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Terrorists or terrorized? What you should know about Russia’s counter-terrorism case against leftist activists

Meduza
Viktor Filinkov and Julius Boyarshinov in court on April 8
Viktor Filinkov and Julius Boyarshinov in court on April 8
David Frenkel

A court in St. Petersburg has begun reviewing the merits of a felony case that involves 11 left-wing activists from St. Petersburg and Penza, who are accused of plotting to overthrow the government by staging multiple terrorist attacks. One of the two antifascist suspects on trial in St. Petersburg has confessed to the charges, though his relatives say he only did so after repeated beatings in jail. The second defendant, meanwhile, maintains his innocence. Meduza reviews what we know about the hearings.

The “Set” (Network) case has been under investigation since late 2017

Federal agents opened the criminal case against the “Set” (Network) terrorist community in the fall of 2017, leading to the arrests of 11 people in St. Petersburg and Penza. Some of the suspects are leftist, antifascist, and anarchist activists, and most of them are competitive airsoft players (a team shooting sport). The Federal Security Service (FSB) claims that these games were actually training exercises for terrorist and insurgent activities.

The case is based largely on confessions from the defendants, some of whom say they were tortured into incriminating themselves while in FSB custody. Some of the suspects also say weapons were planted in their homes. So far, Russia’s Federal Investigative Committee has refused to examine the torture allegations, and the “Set” case has provoked several large public protests.

The authorities have charged 11 people in the “Set” case. Eight of these suspects are currently in FSB custody in Penza, while the other three — entrepreneur Igor Shishkin, computer programmer Viktor Filinkov, and industrial climber Julius Boyarshinov — are being held in St. Petersburg. The latter three individuals allegedly comprised the group’s St. Petersburg cell, performing different roles in the organization. For example, according to investigators, Boyarshinov was a bomb technician and Filinkov was a signalman. The FSB also initially suspected Filinkov’s wife, Alexandra (who lives in Kyiv), of involvement in organizing the “Set” community, prompting her to request political asylum in Finland. According to Vitaly Cherkasov, Filinkov’s lawyer, Alexandra’s role in the case materials remains unclear.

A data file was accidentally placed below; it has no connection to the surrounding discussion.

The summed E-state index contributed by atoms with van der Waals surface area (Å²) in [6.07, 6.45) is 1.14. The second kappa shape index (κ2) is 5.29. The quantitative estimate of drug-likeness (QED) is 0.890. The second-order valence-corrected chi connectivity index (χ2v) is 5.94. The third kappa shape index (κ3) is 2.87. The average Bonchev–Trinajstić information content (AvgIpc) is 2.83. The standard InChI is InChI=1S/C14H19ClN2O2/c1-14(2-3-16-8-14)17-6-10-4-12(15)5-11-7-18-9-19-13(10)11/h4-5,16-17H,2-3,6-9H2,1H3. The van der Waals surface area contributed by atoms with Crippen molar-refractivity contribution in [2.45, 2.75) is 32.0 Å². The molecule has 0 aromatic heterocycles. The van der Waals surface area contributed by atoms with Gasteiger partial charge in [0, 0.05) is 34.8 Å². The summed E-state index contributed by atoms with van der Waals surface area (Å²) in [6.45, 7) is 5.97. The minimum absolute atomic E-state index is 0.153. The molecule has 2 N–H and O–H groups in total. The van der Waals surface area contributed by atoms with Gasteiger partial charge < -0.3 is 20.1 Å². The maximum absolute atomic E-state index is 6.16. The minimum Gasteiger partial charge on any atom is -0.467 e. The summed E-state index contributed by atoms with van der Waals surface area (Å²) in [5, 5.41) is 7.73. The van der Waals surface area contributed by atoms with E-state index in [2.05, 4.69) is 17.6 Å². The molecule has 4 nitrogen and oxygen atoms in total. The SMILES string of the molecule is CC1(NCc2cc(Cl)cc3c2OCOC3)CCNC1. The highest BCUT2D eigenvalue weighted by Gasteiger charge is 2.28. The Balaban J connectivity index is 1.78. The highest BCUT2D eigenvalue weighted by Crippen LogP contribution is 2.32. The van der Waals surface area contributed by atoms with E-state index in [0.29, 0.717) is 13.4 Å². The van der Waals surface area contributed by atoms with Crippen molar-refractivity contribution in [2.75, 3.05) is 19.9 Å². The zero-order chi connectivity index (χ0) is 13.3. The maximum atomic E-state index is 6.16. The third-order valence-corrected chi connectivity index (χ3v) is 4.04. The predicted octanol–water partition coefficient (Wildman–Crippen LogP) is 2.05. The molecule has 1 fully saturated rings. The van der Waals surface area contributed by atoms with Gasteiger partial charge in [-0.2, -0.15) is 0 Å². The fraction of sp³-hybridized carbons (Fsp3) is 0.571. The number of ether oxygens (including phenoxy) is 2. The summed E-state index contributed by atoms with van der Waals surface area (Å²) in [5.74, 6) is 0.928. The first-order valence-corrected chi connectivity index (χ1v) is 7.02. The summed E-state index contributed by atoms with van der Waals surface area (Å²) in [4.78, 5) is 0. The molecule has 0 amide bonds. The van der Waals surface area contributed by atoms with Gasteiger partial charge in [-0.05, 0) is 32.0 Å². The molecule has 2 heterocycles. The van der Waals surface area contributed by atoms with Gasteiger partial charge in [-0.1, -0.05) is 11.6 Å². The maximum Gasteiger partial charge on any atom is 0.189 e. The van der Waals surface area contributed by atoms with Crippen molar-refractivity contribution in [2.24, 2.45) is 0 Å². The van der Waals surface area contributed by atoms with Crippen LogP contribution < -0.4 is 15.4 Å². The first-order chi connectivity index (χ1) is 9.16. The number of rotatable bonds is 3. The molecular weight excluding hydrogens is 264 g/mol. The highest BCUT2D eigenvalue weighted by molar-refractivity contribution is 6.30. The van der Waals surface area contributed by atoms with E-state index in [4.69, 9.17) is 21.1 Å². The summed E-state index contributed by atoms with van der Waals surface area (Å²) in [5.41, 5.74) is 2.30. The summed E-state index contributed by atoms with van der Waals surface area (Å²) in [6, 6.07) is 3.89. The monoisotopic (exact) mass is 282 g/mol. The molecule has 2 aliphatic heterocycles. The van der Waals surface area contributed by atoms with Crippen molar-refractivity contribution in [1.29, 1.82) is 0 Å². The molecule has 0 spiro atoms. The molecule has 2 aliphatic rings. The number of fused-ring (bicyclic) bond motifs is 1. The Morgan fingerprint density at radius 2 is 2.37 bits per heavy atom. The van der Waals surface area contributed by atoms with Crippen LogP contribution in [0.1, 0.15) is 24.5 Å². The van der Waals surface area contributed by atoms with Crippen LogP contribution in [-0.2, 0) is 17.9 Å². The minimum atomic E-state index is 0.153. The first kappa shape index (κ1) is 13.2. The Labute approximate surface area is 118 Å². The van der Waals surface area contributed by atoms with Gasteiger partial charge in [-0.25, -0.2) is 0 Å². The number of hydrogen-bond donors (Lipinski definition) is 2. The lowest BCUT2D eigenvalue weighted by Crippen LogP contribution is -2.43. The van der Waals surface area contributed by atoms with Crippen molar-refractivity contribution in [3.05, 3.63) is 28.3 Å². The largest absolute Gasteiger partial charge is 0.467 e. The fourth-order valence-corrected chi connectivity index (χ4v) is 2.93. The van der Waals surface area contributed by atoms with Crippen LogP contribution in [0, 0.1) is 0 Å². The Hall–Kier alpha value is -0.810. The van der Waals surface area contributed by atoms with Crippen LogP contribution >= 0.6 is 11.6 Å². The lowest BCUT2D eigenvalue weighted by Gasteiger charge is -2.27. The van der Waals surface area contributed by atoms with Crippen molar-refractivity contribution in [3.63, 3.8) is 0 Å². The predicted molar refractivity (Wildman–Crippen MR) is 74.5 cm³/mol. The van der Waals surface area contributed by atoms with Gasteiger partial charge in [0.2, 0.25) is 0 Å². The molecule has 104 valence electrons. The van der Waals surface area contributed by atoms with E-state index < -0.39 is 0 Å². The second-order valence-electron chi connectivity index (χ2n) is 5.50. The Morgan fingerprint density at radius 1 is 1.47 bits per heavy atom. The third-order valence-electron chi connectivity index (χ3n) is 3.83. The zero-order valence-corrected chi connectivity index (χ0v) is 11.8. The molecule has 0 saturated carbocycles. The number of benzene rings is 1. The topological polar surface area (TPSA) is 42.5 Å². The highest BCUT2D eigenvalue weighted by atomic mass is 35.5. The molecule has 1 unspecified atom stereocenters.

The FSB has already added “Set” to Russia’s list of illegal terrorist organizations, where it joins the likes of ISIS and the Taliban. So far, Igor Shishkin is the only suspect who’s been convicted. He signed a plea bargain with prosecutors, testified against the other defendants, and confessed to the charges. This January, he was sentenced to three and a half years in prison. Shishkin’s lawyer, Dmitry Dinze, says there’s significant evidence against the defendants, and anyone who refuses to confess and work with the authorities risks six years behind bars.

Unlike the other suspects, Shishkin never talked about being tortured in jail, though doctors examined him after his arrest and diagnosed him with a recent eye injury and multiple cuts and bruises. When Public Monitoring Commission observers visited Shishkin in pretrial detention, they documented multiple marks on his body that resembled burns from electric wires, though he claimed to have received the wounds while exercising. The FSB also interrogated his wife.

Two antifascists are now on trial in St. Petersburg: one says he was tortured, and the other says he was beaten in jail

On April 8, the Moscow District Military Court at Russia’s 224th Military Garrison Court began considering the merits of the case against the remaining two St. Petersburg suspects: Filinkov and Boyarshinov. During the hearing, both defendants told the court that they’d been attacked violently after they were arrested.

Filinkov recalled in detail how FSB agents arrested him on January 23, 2018, at Pulkovo Airport in St. Petersburg, before allegedly bringing him to a forest, where they beat him and tortured him with electric shocks, forcing him to confess to crimes and dictating the exact words he was meant to recite. Filinkov then delivered this confession, but later recanted the testimony, saying he’d been tortured into incriminating himself. Federal investigators refused to pursue the matter, after FSB agents said they’d been forced to taser Filinkov when he supposedly tried to escape. Filinkov has appealed to the European Court of Human Rights.